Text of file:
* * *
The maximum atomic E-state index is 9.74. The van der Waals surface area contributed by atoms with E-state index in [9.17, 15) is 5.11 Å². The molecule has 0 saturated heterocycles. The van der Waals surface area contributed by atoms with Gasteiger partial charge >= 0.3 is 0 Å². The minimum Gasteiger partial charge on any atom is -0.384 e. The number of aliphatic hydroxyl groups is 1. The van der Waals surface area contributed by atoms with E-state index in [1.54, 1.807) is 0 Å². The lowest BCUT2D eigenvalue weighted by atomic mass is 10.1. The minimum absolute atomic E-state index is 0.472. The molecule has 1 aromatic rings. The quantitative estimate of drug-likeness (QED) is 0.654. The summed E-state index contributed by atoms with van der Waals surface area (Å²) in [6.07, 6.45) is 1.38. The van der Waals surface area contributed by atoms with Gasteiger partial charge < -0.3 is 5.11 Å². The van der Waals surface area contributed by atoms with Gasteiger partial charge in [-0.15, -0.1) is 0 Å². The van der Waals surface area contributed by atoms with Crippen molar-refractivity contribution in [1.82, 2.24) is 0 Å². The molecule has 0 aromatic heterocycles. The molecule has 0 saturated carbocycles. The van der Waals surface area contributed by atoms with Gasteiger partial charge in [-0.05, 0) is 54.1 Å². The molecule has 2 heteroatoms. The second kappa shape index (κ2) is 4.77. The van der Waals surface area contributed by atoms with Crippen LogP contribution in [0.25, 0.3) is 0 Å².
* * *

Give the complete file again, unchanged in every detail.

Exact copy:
The maximum atomic E-state index is 9.74. The van der Waals surface area contributed by atoms with E-state index in [9.17, 15) is 5.11 Å². The molecule has 0 saturated heterocycles. The van der Waals surface area contributed by atoms with Gasteiger partial charge >= 0.3 is 0 Å². The minimum Gasteiger partial charge on any atom is -0.384 e. The number of aliphatic hydroxyl groups is 1. The van der Waals surface area contributed by atoms with E-state index in [1.54, 1.807) is 0 Å². The lowest BCUT2D eigenvalue weighted by atomic mass is 10.1. The minimum absolute atomic E-state index is 0.472. The molecule has 1 aromatic rings. The quantitative estimate of drug-likeness (QED) is 0.654. The summed E-state index contributed by atoms with van der Waals surface area (Å²) in [6.07, 6.45) is 1.38. The van der Waals surface area contributed by atoms with Gasteiger partial charge < -0.3 is 5.11 Å². The van der Waals surface area contributed by atoms with Gasteiger partial charge in [-0.15, -0.1) is 0 Å². The van der Waals surface area contributed by atoms with Crippen molar-refractivity contribution in [1.82, 2.24) is 0 Å². The molecule has 0 aromatic heterocycles. The molecule has 0 saturated carbocycles. The van der Waals surface area contributed by atoms with Gasteiger partial charge in [-0.05, 0) is 54.1 Å². The molecule has 2 heteroatoms. The second kappa shape index (κ2) is 4.77. The van der Waals surface area contributed by atoms with Crippen LogP contribution in [0.25, 0.3) is 0 Å².